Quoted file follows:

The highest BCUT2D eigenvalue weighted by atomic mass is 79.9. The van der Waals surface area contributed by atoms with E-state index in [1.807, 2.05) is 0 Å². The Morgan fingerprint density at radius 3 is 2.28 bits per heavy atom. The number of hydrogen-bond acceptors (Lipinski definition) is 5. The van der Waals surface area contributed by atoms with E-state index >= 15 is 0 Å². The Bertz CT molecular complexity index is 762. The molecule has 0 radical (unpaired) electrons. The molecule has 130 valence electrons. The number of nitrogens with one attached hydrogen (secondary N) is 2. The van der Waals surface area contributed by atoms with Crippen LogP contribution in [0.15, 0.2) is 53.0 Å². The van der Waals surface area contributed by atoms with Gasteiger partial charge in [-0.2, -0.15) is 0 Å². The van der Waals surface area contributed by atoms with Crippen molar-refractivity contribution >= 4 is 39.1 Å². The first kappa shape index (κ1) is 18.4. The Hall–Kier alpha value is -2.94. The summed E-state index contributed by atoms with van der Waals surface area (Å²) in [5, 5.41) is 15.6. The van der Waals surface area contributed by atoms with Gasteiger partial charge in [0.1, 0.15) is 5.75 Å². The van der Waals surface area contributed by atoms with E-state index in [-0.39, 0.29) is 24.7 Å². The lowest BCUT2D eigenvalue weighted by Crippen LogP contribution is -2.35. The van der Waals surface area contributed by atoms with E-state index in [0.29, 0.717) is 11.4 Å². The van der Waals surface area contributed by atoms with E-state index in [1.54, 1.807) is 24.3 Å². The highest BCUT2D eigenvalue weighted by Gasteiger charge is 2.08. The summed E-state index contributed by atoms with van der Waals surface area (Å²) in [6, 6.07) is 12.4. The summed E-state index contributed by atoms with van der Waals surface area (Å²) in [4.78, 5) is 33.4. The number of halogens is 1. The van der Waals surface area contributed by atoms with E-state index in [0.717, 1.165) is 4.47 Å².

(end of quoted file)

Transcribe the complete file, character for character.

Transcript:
The highest BCUT2D eigenvalue weighted by atomic mass is 79.9. The van der Waals surface area contributed by atoms with E-state index in [1.807, 2.05) is 0 Å². The Morgan fingerprint density at radius 3 is 2.28 bits per heavy atom. The number of hydrogen-bond acceptors (Lipinski definition) is 5. The van der Waals surface area contributed by atoms with E-state index >= 15 is 0 Å². The Bertz CT molecular complexity index is 762. The molecule has 0 radical (unpaired) electrons. The molecule has 130 valence electrons. The number of nitrogens with one attached hydrogen (secondary N) is 2. The van der Waals surface area contributed by atoms with Crippen LogP contribution in [0.15, 0.2) is 53.0 Å². The van der Waals surface area contributed by atoms with Gasteiger partial charge in [-0.2, -0.15) is 0 Å². The van der Waals surface area contributed by atoms with Crippen molar-refractivity contribution >= 4 is 39.1 Å². The first kappa shape index (κ1) is 18.4. The Hall–Kier alpha value is -2.94. The summed E-state index contributed by atoms with van der Waals surface area (Å²) in [5, 5.41) is 15.6. The van der Waals surface area contributed by atoms with Gasteiger partial charge in [0.1, 0.15) is 5.75 Å². The van der Waals surface area contributed by atoms with E-state index in [-0.39, 0.29) is 24.7 Å². The lowest BCUT2D eigenvalue weighted by Crippen LogP contribution is -2.35. The van der Waals surface area contributed by atoms with E-state index in [0.29, 0.717) is 11.4 Å². The van der Waals surface area contributed by atoms with E-state index in [1.54, 1.807) is 24.3 Å². The highest BCUT2D eigenvalue weighted by Gasteiger charge is 2.08. The summed E-state index contributed by atoms with van der Waals surface area (Å²) in [6, 6.07) is 12.4. The summed E-state index contributed by atoms with van der Waals surface area (Å²) in [4.78, 5) is 33.4. The number of halogens is 1. The van der Waals surface area contributed by atoms with E-state index in [0.717, 1.165) is 4.47 Å².